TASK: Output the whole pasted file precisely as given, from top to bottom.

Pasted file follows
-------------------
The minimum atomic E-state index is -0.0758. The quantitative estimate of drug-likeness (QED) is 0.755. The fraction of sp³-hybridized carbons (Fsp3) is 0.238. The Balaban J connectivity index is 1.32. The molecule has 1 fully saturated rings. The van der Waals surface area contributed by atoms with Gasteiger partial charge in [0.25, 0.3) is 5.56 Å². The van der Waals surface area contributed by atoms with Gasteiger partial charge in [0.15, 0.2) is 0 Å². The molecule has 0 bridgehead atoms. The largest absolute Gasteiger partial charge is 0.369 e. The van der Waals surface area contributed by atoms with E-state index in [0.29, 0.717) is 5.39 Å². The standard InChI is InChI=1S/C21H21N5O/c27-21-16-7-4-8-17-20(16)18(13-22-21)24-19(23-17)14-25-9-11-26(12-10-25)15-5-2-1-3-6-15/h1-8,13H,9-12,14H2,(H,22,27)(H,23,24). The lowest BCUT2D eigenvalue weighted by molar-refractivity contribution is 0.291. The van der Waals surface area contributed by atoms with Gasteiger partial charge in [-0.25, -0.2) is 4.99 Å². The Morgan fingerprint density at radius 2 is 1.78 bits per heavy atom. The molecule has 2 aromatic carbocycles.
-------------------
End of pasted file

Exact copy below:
The minimum atomic E-state index is -0.0758. The quantitative estimate of drug-likeness (QED) is 0.755. The fraction of sp³-hybridized carbons (Fsp3) is 0.238. The Balaban J connectivity index is 1.32. The molecule has 1 fully saturated rings. The van der Waals surface area contributed by atoms with Gasteiger partial charge in [0.25, 0.3) is 5.56 Å². The van der Waals surface area contributed by atoms with Gasteiger partial charge in [0.15, 0.2) is 0 Å². The molecule has 0 bridgehead atoms. The largest absolute Gasteiger partial charge is 0.369 e. The van der Waals surface area contributed by atoms with E-state index in [0.29, 0.717) is 5.39 Å². The standard InChI is InChI=1S/C21H21N5O/c27-21-16-7-4-8-17-20(16)18(13-22-21)24-19(23-17)14-25-9-11-26(12-10-25)15-5-2-1-3-6-15/h1-8,13H,9-12,14H2,(H,22,27)(H,23,24). The lowest BCUT2D eigenvalue weighted by molar-refractivity contribution is 0.291. The van der Waals surface area contributed by atoms with Gasteiger partial charge in [-0.25, -0.2) is 4.99 Å². The Morgan fingerprint density at radius 2 is 1.78 bits per heavy atom. The molecule has 2 aromatic carbocycles.